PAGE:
Inside the loop, the code sets the preferred size of each button and adds it to the window's content pane, again using the introspection shortcuts. Once all the buttons are added, we can pack the window again.

>>> win.pack(  )

But now, the window is a mess--the buttons are placed on top of each other, and on top of the text field. We've forgotten to give the window a layout manager (which is the mechanism Swing uses to automatically place items within a window). No problem, we can just add it after we import the appropriate package.

>>> import java.awt as awt
>>> win.contentPane.layout = awt.FlowLayout(  )
>>> win.pack(  )

Adding Behavior

At this point, the window should look right, but it doesn't do anything. We I want it to place some text in the text field depending on what button you push. First, we need to create the text we want used.

>>> quotes = {"Groucho": "Say the secret word", "Chico": "Viaduct?", "Harpo": "HONK!"}

This line sets up a Python dictionary. A dictionary in Python is more or less equivalent to a Java HashMap: a collection of key/value pairs designed to be accessed in constant time no matter which element is accessed or how large the dictionary is. Again, the Python type is well integrated with the core language, allowing the creation in one line of what would take a series of put(key, value) calls in Java.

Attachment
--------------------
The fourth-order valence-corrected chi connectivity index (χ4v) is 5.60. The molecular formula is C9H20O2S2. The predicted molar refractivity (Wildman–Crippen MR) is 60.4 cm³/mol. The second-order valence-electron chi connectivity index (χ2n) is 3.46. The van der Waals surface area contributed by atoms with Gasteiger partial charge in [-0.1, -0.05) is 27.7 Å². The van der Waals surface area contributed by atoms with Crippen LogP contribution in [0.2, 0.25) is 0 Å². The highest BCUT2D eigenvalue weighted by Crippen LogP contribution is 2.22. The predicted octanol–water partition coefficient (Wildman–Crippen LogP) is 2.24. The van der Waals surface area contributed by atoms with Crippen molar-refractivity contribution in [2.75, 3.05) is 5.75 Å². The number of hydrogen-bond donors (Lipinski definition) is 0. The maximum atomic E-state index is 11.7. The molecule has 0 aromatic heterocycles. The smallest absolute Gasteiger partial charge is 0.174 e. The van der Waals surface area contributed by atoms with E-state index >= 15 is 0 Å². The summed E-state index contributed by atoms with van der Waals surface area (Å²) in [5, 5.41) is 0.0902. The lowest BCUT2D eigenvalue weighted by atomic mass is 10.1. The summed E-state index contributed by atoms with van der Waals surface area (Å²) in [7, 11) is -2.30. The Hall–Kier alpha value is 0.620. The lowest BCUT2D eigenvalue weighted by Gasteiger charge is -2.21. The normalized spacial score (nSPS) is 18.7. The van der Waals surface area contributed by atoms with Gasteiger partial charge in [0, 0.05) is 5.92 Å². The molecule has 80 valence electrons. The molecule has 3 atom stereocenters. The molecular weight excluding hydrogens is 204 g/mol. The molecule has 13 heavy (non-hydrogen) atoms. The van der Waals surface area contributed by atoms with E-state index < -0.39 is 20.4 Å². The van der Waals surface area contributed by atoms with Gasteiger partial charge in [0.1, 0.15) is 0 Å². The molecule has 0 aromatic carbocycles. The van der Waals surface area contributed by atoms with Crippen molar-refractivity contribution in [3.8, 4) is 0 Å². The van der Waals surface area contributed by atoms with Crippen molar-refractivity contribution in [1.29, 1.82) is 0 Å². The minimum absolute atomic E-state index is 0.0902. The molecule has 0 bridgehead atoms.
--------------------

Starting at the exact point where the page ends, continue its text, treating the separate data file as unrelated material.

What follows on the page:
Once the text is in place, we can define a function that will perform the actual text replacement.

>>> def buttonPressed(event):
...     field.text = quotes[event.source.text]
...
>>>

This pair of lines defines a function to be called when a button is pressed. The event parameter in the first line will be the actual Java Event object created from the mouseclick. The line of code inside the function uses Jython shortcuts, looks up the quotes dictionary with the text of the source button, and sets the field with that value. The Java equivalent would be something like:

field.setText(quotes.get((javax.swing.JTextField) event.getSource(  )).getText(  )))

We hope that we aren't losing credibility by suggesting that the Python example is a little bit easier to read.

Finally, we associate the function with the buttons.

>>> for eachButton in buttons:
...     eachButton.actionPerformed = buttonPressed
...
>>>